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Home noninvasive ventilatory support for patients with chronic obstructive pulmonary disease: patient selection and perspectives

Authors Storre JH, Callegari J, Magnet FS, Schwarz SB, Duiverman ML, Wijkstra PJ, Windisch W

Received 21 October 2017

Accepted for publication 28 December 2017

Published 28 February 2018 Volume 2018:13 Pages 753—760

DOI https://doi.org/10.2147/COPD.S154718

Checked for plagiarism Yes

Review by Single-blind

Peer reviewers approved by Dr Charles Downs

Peer reviewer comments 2

Editor who approved publication: Dr Richard Russell

Jan Hendrik Storre,1,2 Jens Callegari,3 Friederike Sophie Magnet,3 Sarah Bettina Schwarz,3 Marieke Leontine Duiverman,4,5 Peter Jan Wijkstra,4,5 Wolfram Windisch3

1Department of Intensive Care, Sleep Medicine and Mechanical Ventilation, Asklepios Fachkliniken Munich-Gauting, Gauting, Germany; 2Department of Pneumology, University Medical Hospital, Freiburg, Germany; 3Department of Pneumology, Cologne Merheim Hospital, Kliniken der Stadt Köln gGmbH Witten/Herdecke University, Faculty of Health/School of Medicine, Cologne, Germany; 4Department of Pulmonary Diseases, University of Groningen, University Medical Center Groningen, Groningen, the Netherlands; 5Groningen Research Institute of Asthma and COPD (GRIAC), University of Groningen, Groningen, the Netherlands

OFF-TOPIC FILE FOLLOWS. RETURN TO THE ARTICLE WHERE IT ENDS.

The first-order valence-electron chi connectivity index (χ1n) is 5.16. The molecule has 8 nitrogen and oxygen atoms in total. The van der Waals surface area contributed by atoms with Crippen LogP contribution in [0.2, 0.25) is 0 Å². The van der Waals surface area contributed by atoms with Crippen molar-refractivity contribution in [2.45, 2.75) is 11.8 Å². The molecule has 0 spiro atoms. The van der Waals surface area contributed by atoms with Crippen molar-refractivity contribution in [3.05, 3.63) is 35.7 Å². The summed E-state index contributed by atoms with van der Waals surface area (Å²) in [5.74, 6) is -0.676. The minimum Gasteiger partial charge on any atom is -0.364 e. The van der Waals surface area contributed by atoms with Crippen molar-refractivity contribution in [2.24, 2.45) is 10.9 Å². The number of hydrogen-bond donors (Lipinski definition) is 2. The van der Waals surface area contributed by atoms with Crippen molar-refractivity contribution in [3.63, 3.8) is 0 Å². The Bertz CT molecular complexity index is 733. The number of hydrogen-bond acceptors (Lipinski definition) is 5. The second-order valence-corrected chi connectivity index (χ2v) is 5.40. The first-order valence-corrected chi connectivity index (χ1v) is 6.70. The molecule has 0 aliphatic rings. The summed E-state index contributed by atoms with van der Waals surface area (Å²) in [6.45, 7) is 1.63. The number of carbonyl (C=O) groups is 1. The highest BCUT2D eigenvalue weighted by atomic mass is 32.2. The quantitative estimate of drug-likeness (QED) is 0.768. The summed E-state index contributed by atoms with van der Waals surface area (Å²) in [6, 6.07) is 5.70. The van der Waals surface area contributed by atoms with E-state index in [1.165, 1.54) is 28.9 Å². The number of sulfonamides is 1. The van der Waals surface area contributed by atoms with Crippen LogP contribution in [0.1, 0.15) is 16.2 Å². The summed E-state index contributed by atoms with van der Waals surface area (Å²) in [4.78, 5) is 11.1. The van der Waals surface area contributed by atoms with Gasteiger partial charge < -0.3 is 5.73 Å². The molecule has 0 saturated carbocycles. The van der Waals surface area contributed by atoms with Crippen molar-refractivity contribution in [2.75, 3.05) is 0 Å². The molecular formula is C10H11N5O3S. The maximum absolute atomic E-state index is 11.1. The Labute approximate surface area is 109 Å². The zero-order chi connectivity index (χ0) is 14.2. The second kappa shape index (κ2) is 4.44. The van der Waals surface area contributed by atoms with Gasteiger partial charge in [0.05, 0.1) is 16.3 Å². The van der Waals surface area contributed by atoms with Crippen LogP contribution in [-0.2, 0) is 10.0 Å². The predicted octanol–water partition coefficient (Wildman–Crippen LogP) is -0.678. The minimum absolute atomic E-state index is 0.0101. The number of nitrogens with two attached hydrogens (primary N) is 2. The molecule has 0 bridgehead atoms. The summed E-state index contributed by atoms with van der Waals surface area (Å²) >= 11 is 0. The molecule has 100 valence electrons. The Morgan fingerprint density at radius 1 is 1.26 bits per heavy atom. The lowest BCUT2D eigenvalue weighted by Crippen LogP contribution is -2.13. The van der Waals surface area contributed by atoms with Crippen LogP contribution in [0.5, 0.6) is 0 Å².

Abstract: Long-term or home mechanical noninvasive ventilation (Home-NIV) has become a well-established form of therapy over the last few decades for chronic hypercapnic COPD patients in European countries. However, meta-analyses and clinical guidelines do not recommend Home-NIV for COPD patients on a routine basis. In particular, there is ongoing debate about Home-NIV in chronic hypercapnic COPD regarding the overall effects, the most favorable treatment strategy, the selection of eligible patients, and the time point at which it is prescribed. The current review focuses on specific aspects of patient selection and discusses the various scientific as well as clinical-guided perspectives on Home-NIV in patients suffering from chronic hypercapnic COPD. In addition, special attention will be given to the topic of ventilator settings and interfaces.

Keywords: exacerbation, pulmonary emphysema, hypercapnia, mechanical ventilation, respiratory insufficiency

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